Uniregistry seems to believe that a new gTLD applicant signing a private auction agreement — basically, competitors agreeing to pay or be paid to decide who wins a contract — that takes money out of ICANN’s pocket could be considered illegal collusion.

But ICANN has stated regularly that it prefers applicants to work out their contention sets privately, explicitly endorsing private auctions and/or applicant buy-outs.

ICANN, it seems, doesn’t care if it is harmed.

According to Uniregistry, however, that doesn’t matter. Its view, following its conversations with Justice, is that what ICANN says is completely irrelevant: the law’s the law.

As the company said yesterday:

the Department emphasized that no private party, including ICANN, has the authority to grant to any other party exemptions to, or immunity from, the antitrust laws. The decision means that the Department of Justice reserves its right to prosecute and/or seek civil penalties from persons or companies that participate in anti-competitive schemes in violation of applicable antitrust laws.

In other words, just because it’s very unlikely that ICANN would start filing antitrust suits against new gTLD applicants, the DoJ could feasibly decide to do so anyway.

Why would it do so? Well, consider that the thing ICANN is auctioning is a spot in the DNS root server, and the root server is ultimately controlled by the US Department of Commerce…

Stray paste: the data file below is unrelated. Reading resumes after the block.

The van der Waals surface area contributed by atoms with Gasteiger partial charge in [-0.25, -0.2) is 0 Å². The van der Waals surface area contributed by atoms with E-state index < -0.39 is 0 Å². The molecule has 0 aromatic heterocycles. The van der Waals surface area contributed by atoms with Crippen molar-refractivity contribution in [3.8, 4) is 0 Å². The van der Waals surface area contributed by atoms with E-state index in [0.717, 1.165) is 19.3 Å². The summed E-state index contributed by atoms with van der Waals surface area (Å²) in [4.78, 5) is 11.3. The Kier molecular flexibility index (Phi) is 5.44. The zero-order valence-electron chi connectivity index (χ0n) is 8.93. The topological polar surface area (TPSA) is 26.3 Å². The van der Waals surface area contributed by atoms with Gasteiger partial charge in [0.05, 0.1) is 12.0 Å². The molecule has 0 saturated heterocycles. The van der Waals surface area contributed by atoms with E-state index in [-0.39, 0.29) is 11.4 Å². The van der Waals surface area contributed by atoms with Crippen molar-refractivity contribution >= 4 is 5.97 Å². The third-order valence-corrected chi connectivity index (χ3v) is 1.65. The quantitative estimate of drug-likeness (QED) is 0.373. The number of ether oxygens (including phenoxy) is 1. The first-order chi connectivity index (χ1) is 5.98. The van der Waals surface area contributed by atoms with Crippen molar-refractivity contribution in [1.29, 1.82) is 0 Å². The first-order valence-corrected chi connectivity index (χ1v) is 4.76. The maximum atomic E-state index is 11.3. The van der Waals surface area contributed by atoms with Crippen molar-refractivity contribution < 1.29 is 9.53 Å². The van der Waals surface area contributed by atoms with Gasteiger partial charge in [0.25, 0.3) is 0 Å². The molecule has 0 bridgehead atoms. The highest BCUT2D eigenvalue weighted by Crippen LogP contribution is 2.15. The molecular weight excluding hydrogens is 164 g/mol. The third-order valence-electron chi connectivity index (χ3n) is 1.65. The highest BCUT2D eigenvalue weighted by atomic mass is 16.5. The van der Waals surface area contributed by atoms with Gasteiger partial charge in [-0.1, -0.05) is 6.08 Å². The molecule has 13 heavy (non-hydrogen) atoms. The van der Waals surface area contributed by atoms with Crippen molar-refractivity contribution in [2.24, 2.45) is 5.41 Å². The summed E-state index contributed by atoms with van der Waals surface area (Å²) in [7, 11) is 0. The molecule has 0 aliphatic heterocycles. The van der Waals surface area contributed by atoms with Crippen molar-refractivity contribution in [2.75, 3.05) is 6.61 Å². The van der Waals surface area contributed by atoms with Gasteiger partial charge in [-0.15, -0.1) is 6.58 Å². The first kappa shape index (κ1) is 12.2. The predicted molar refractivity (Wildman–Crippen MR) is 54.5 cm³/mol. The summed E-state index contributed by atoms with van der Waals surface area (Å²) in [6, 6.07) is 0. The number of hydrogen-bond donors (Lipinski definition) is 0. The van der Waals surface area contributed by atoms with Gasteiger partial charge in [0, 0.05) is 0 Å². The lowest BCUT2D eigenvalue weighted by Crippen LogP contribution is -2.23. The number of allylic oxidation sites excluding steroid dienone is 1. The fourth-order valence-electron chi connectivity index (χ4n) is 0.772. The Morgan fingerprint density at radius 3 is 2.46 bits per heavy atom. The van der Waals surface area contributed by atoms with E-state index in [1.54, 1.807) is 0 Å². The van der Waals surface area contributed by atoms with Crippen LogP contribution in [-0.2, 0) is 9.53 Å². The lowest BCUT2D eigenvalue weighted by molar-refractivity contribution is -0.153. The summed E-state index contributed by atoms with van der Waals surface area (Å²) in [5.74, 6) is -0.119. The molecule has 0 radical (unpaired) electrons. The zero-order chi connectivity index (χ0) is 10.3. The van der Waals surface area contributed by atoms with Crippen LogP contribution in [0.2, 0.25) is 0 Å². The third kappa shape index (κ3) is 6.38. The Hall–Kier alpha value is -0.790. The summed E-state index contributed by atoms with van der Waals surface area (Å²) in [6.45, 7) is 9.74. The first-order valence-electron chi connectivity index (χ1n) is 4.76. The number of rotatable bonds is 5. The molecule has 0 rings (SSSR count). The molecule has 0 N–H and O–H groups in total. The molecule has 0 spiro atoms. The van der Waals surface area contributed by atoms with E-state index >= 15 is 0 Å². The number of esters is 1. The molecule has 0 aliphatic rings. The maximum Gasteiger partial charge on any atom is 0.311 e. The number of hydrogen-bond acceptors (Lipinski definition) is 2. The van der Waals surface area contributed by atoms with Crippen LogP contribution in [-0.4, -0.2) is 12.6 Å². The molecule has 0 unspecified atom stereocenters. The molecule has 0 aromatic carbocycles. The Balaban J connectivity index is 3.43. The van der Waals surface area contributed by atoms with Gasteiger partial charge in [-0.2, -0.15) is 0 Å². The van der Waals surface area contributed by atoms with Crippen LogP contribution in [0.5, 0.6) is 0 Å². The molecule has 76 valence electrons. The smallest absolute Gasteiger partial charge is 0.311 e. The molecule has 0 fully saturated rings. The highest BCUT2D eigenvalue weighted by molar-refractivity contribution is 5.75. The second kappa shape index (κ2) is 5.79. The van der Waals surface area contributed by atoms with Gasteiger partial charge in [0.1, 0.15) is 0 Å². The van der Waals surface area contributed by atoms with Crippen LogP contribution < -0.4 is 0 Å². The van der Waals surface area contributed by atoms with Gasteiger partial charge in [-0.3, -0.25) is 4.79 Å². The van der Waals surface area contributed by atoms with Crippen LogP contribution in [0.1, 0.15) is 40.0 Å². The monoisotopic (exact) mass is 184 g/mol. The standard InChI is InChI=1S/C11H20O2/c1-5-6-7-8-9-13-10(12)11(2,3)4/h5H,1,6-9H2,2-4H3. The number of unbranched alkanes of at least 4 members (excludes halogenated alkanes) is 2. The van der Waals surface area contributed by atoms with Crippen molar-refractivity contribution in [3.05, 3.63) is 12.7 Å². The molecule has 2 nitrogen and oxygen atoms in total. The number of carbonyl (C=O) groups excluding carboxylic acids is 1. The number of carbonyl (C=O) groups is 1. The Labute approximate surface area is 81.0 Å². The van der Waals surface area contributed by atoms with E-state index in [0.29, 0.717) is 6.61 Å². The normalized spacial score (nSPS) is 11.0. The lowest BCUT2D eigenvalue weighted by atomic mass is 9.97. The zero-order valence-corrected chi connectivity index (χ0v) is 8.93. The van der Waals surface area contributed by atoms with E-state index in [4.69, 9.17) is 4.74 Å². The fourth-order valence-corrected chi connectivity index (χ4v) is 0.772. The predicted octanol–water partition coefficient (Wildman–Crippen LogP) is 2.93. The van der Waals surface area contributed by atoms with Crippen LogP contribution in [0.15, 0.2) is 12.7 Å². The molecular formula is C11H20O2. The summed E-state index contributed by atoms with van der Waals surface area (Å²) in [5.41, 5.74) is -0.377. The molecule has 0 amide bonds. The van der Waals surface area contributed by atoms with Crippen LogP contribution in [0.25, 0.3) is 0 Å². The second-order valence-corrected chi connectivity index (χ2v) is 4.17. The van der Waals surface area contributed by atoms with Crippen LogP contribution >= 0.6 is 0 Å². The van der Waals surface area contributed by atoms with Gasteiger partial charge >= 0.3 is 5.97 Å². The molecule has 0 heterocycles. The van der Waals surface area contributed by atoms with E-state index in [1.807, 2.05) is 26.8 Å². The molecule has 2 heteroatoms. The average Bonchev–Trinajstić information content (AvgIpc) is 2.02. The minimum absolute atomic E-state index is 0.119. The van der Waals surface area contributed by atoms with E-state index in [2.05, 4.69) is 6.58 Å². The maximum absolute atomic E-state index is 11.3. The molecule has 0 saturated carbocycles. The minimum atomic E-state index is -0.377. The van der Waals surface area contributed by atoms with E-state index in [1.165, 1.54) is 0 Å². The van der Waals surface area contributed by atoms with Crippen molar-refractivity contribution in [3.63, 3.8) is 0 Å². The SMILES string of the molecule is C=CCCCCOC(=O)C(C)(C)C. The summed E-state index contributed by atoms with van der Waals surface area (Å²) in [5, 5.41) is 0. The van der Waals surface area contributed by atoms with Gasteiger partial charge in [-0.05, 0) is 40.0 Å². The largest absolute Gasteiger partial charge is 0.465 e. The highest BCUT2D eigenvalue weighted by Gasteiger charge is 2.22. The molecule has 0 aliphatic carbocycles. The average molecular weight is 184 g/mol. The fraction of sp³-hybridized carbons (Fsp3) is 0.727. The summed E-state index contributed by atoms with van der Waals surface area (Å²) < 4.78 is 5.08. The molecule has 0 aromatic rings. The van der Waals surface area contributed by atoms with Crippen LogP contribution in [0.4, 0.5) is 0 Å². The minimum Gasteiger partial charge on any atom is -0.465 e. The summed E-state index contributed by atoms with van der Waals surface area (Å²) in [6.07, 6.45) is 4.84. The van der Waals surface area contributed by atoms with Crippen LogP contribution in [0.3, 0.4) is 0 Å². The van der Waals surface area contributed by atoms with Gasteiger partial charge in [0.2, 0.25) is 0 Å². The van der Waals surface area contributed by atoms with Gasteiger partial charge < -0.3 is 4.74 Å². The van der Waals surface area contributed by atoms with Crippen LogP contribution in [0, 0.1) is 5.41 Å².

ICANN may not care about the money, but the thing it is selling off “belongs” to the United States government.

That’s the argument as I understand it, anyway.

Isn’t this all a bit self-serving?

Uniregistry’s press release and DI’s blog post yesterday were met with disappointment (to put it mildly) among some new gTLD applicants, auction providers and others.

They noted that Uniregistry had no documentary evidence to back up information it attributed to Justice. Some accused DI of reporting Uniregistry’s statement without sufficient skepticism.

It seems to be true that the company has not been a big fan of private auctions since the concept was first floated.

Uniregistry has applied for 54 new gTLDs, the majority of which are contested. Its main competitors are Donuts, with 37 contention sets, and Top Level Domain Holdings, with 21.

Who wins these contention sets depends on who has the most money and how much they’re prepared to pay.

Unlike Donuts, Uniregistry hasn’t gone to deep-pocketed venture capital firms. It’s reportedly funded to the tune of $60 million out of CEO Frank Schilling’s own pocket.

And unlike TLDH, which is listed on London’s Alternative Investment Market, Uniregistry doesn’t have access to the public markets to raise money. It seems to be better-funded, however.

Donuts raised $100 million to fund its new gTLD ambitions. It’s more than Schilling claims to have put into Uniregistry, but Donuts has spent much more on application fees.